South Africa’s emerging solar photovoltaic (PV) value chain has significant potential to create employment over the current decade as utility scale and small-scale embedded generation (SSEG) capacity is added in response to the country’s Integrated Resource Plan of 2019 (IRP 2019) and moves by businesses and households to bolster security of supply through rooftop investments.
A new ‘Solar PV Industry Jobs Report’ states that between 11 000 and 13 000 permanent operations and maintenance (O&M) jobs could be created by 2030, along with up to 40 000 full-time equivalent (FTE) jobs every year in the preparation, development and construction of domestic solar projects.
The report defines FTE jobs as equal to one person working full time over the course of a year and provides estimates of the historical and future job creation potential of the domestic industry based on FTE jobs created for every solar PV megawatt added over a period of a year.
Commissioned by the South African Photovoltaic Industry Association and produced by the Council for Scientific and Industrial Research (CSIR), the report was compiled following an extensive literature review as well as from data collected from companies active in the domestic solar industry.
As anticipated, the report confirms that the bulk of the initial jobs will be created in project construction, with O&M employment growing cumulatively as the installed base increases.
There is also potential to create permanent jobs in the manufacturing of solar PV components, but as with construction jobs, these will depend on the consistency of procurement, which is set to resume this year following a seven-year pause.
Releasing the report’s findings on Wednesday, CSIR Energy Centre head Dr Clinton Carter-Brown said that the research indicated that the solar PV value chain in South Africa had already expanded materially over the past decade, with nearly 1 000 companies directly linked to the industry.
These firms included independent power producers and project developers, legal and technical service providers, manufacturers and engineering, procurement and construction contractors.
Carter-Brown said the market was expected to grow substantially over the current decade, but that the scale of that expansion, and the associated employment opportunities, would depend largely on policy decisions and procurement consistency.
The report modelled four scenarios, including one based on the IRP 2019, which envisages the building of more that 6 000 MW of new utility solar PV capacity between 2020 and 2030, but also includes procurement gaps in 2024, 2026 and 2027 during which only SSEG projects are catered for.
Although SSEG projects are more job intensive, at 39 FTE jobs for every megawatt added, when compared with 17 for utility scale projects, CSIR energy economist Ruan Fourie highlighted that the procurement gaps would disrupt the yearly employment opportunities that could be expected over the period.
The number of FTE jobs was expected to surge to over 38 700 next year in light of procurement processes being implemented in line with the IRP 2019, but would drop to below 15 000 in 2024, and below 15 900 in 2026 and 2027 in line with the procurement gaps, before recovering to above 33 000 a year from 2028 onwards.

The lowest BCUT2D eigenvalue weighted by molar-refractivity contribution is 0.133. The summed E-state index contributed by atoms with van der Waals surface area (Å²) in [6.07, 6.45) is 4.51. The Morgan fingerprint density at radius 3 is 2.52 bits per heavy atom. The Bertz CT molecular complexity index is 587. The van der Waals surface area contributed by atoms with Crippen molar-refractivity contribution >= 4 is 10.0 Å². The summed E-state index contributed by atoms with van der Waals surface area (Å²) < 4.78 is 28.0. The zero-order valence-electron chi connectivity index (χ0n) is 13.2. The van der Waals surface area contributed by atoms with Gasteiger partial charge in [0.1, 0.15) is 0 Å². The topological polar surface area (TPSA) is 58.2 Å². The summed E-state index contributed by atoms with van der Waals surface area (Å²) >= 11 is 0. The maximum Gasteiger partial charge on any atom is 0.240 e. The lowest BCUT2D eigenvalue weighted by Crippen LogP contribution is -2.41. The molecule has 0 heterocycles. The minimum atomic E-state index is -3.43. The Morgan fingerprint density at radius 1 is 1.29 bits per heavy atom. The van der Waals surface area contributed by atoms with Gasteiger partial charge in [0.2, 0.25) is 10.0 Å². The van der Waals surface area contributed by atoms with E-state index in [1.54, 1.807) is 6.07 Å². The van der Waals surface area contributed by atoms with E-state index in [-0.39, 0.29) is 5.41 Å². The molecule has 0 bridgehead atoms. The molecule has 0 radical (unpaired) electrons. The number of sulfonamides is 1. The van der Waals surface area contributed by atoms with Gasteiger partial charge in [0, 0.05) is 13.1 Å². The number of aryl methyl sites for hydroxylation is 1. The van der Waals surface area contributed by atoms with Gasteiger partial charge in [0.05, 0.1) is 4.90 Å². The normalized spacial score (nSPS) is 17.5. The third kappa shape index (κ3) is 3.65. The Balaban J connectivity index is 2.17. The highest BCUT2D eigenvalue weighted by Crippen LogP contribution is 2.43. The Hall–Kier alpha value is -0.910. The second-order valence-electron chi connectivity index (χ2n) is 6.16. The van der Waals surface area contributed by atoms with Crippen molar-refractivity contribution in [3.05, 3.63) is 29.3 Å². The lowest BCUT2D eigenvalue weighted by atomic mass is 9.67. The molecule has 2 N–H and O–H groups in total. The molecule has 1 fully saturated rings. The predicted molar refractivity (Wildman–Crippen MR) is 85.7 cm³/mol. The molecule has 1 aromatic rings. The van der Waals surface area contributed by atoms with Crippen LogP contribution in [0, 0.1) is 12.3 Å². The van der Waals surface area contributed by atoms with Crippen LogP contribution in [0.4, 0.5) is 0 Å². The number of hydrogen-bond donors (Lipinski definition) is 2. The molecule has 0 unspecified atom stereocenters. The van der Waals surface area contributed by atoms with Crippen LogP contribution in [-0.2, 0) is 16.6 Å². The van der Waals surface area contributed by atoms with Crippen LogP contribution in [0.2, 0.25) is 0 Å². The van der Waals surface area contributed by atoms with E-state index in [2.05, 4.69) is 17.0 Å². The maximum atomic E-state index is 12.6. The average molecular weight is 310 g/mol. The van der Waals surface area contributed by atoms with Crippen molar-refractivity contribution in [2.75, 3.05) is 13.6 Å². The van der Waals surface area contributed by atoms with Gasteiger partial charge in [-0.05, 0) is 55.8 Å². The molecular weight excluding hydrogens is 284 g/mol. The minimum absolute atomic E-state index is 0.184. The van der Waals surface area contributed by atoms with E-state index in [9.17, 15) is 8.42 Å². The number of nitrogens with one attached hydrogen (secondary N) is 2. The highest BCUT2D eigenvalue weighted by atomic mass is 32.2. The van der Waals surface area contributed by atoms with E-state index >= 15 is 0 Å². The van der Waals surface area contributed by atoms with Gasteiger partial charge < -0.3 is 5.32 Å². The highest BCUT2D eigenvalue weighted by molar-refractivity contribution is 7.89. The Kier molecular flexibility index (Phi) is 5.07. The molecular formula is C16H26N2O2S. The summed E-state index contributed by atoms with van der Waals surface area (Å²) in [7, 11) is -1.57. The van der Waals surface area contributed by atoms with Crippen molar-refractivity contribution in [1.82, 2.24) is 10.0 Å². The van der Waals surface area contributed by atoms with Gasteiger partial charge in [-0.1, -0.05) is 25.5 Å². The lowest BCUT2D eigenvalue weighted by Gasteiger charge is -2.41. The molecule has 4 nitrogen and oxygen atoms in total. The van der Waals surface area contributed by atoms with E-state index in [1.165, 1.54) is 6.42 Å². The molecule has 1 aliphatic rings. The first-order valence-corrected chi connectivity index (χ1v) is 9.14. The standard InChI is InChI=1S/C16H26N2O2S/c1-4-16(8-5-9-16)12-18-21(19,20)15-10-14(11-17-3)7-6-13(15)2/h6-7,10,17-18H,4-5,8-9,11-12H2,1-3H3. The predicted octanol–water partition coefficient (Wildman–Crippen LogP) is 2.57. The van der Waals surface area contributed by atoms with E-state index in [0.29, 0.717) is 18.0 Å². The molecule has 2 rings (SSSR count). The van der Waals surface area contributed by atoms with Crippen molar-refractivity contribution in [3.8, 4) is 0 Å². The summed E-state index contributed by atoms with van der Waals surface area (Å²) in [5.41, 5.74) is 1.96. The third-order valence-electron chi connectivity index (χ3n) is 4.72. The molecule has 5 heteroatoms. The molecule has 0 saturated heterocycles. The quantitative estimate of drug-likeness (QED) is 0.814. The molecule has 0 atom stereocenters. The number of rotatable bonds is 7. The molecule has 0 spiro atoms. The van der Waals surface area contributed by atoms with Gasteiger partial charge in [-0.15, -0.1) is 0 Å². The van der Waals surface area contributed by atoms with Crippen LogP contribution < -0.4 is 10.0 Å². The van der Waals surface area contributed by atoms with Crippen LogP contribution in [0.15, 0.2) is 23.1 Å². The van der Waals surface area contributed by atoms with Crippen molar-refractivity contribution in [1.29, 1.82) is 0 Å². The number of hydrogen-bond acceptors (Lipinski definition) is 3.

Under scenarios that eliminated those procurement gaps, the decline from 2022 would be far less steep and the yearly FTE jobs profile to 2030 significantly smoother.
Under the report’s ‘high road scenario’ the solar PV industry could be expected to consistently create between 38 000 and 40 000 FTE jobs yearly between 2028 and 2030 and support between 11 000 and 13 000 O&M jobs.
Fourie said that its analysis of the jobs data between 2011 and 2018 highlighted the negative impact that South Africa’s procurement disruptions – which resulted in projects procured in 2014 only reaching financial close in 2018 and the first new procurement initiated only this year – had had on employment opportunities in the sector.
The losses were particularly pronounced in the construction sector, but were also felt across other parts of the supply chain, including manufacturing.
“Periods of no or low new utility scale solar PV capacity additions will negatively impact on the sustainability of jobs in the sector,” Fourie stressed, adding that building local industrial capacity to supply the solar industry would also depend heavily on buildout consistency.
To accelerate job-intensive SSEG deployments, meanwhile, policy certainty and enabling regulatory frameworks would be required. Carter-Brown said that a recent move to raise the licence-exemption cap from 1 MW to 10 MW could help stimulate growth in the sector.
He said that the good news from the report was that it reaffirmed the CSIR’s previous assessment that the renewables industry as a whole would generate more net jobs than those that currently existed in the coal value chain, which is expected to shed about 40 000 jobs by 2030 as Eskom's coal-fired power stations are decommissioned.
The challenge, he said, lay in addressing the spatial and local contexts, in light of the fact that much of the decline impacts in the coal sector would be concentrated in specific regions, such a Mpumalanga, while solar would be deployed across the country.
Fourie argued that while the report pointed to solar PV playing some role in facilitating a ‘just transition’, the solution probably required a broader multi-sector approach to ensure that coal workers, communities and firms were adequately supported.